Cdn Kaufman in the shadow of MMA fight

February 20, 2012, 10:30 PM

THE CANADIAN PRESS

Women’s MMA is in the spotlight thanks to the Strikeforce title fight between bantamweight champion Miesha (Takedown) Tate and (Rowdy) Ronda Rousey.

Canadian fighter Sarah Kaufman isn’t celebrating, however.

The former 135-pound champion from Victoria is on the outside looking in at a title fight she expected to be involved in.

Kaufman (14-1) finds herself back on the undercard of the March 3 show in Columbus, Ohio, fighting Alexis Davis of Port Colbourne, Ont. Tate and Rousey are the main event at the Nationwide Arena.

"I really believe — and I think a lot of the fans who know the sport believe — that I should be the one fighting for the title," Kaufman said. "I’ve put in my time. I’ve been their champion. I’ve only had one loss and I’ve had two good wins since then.

"That should be enough to get my title shot back."

She will have to wait while Showtime, which airs Strikeforce in the U.S., showcases the brash-talking, charismatic Rousey in a "sexy and tough" title matchup.

Both women can fight. But Showtime is making the most of their appearances with a slick video noting "It’s not just looks that can kill."

"Pumped 4 this fight!!," UFC president Dana White tweeted in posting a link to the Showtime video which is titled "sexy promo" on YouTube.

And when Tate and Rousey were featured at a recent UFC show, commentator Joe Rogan suggested their matchup might be the "hottest" title fight ever.

The 26-year-old Kaufman, who beat Tate in a 2009 non-title bout, says she understands image matters, "but it’s hard to sit and have the fight entirely pushed on looks.

"There’s just not a lot of substance if that’s what they’re turning females in the sport into — is in order to get pushed, in order to make it, you have to wear skimpy little dresses.

"It’s a hard thing. Marketing is marketing. It’s what’s worked for pushing this fight, I guess."

The main event spotlight is rare for female fighters.

The UFC, which owns Strikeforce, doesn’t have a women’s division. White has long said there just isn’t enough talent.

There have essentially been two faces for the women’s side of the sport.

One was the photogenic Gina Carano, who has since gone on to make movies ("Haywire"). The other was the muscular featherweight Cris (Cyborg) Santos, whose most recent 145-pound title defence was derailed by a positive steroids test.

The Brazilian was subsequently suspended for a year.

Kaufman won the bantamweight title when she defeated Takayo Hashi in February 2010 and defended it in style five months later, stopping Roxanne Modafferi when she knocked the challenger senseless by dropping her on the canvas.

But the Canadian lost the championship belt next time out, submitted by Marloes Coenen in October 2010. Coenen was then beaten by Tate in July 2011.

Kaufman believes she deserved to be next for the champion. But while she waited for her shot, Rousey was making waves.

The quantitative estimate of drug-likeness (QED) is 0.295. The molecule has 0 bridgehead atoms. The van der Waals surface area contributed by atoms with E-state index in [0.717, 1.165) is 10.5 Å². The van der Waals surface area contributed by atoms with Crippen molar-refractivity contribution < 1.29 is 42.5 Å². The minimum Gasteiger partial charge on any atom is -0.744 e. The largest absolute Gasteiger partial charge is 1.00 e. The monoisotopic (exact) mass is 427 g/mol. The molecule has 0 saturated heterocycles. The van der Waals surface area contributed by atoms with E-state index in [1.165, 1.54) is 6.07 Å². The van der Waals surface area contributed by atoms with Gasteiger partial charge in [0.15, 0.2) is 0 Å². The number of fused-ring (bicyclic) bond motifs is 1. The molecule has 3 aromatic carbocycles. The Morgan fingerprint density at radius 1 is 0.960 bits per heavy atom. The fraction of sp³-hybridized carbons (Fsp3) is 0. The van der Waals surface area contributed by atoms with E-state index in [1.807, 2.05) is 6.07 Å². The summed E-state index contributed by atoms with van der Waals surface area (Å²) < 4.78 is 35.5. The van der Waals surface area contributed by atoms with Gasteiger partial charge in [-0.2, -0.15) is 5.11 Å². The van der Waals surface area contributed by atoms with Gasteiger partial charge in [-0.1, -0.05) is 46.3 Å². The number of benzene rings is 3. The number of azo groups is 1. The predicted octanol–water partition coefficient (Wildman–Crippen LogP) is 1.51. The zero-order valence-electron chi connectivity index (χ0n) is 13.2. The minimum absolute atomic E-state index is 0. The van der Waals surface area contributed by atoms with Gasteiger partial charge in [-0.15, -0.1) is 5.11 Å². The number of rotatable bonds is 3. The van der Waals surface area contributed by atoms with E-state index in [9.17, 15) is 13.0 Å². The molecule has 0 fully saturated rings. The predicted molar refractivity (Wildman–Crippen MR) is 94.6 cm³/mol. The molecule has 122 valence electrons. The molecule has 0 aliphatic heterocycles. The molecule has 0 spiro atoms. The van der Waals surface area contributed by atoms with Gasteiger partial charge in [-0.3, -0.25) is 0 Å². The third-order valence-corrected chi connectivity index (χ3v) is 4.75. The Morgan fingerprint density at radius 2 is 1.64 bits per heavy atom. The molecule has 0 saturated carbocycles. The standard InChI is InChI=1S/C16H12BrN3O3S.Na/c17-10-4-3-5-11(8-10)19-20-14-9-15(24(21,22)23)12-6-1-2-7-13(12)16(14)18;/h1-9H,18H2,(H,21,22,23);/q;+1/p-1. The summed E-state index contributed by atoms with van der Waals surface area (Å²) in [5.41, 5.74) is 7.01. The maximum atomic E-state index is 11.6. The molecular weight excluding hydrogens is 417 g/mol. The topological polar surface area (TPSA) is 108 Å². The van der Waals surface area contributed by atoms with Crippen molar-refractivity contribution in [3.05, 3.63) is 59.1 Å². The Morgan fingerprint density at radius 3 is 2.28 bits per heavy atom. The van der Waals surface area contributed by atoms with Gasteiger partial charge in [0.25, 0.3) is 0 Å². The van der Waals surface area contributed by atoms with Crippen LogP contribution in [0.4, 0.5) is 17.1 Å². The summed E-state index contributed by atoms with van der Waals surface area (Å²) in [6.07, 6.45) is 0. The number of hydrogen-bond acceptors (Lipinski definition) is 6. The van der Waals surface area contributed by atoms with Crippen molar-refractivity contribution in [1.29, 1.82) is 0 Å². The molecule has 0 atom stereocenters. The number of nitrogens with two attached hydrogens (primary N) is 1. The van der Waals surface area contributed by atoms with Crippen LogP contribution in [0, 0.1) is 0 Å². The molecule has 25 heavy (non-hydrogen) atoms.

The former Olympic judo bronze medallist posted a string of first-round wins in 2011. Her four fights have lasted a total of two minutes 18 seconds, each ended by a nasty armbar.

For Kaufman, Rousey (4-0) is an MMA novice who talked her way into a title shot.

"She made noise and they listened," said Kaufman.

And Tate (12-2), while a more experienced fighter, has chosen what to showcase in her arsenal.

"Miesha’s always put in her time but she’s always presented her looks as her thing," said Kaufman. "I don’t present my looks, I kind of present my attitude and the fact that I’m an athlete and a professional athlete."

Adding insult to injury, Kaufman has been downgraded to the undercard — she says she was originally slated to be on the main card.

"I am very disappointed and feel a little bit stepped on because I really have tried to push the sport and tried to push myself, without too much help from different promotions and from other sources," she said.

"Media always helps but I feel like I’ve had to do it a lot of my own against this kind of constant back pressure, almost. But all I can do is keep winning. Hopefully I get a fast knockout, (that) would be awesome. But whatever happens, I want the win and with that win I have the guaranteed title shot."

"So that’s what I need. If you keep winning, you can’t get denied being put in the big light. That’s my goal. Just make waves, make waves with my skill," she added.

Kaufman is no stranger to feeling left out when it comes to fighting.

She complained loudly after finding herself on four straight Strikeforce Challenger developmental cards before being upgraded to a major Strikeforce show in 2010.

Tate and Rousey have done their bit talking up their fight.

Tate has dubbed her opponent "rookie Rousey," calling her brash, immature, and lacking in class.

Rousey told one interview: "It’s more annoying than chewing tinfoil, hanging out with that chick."

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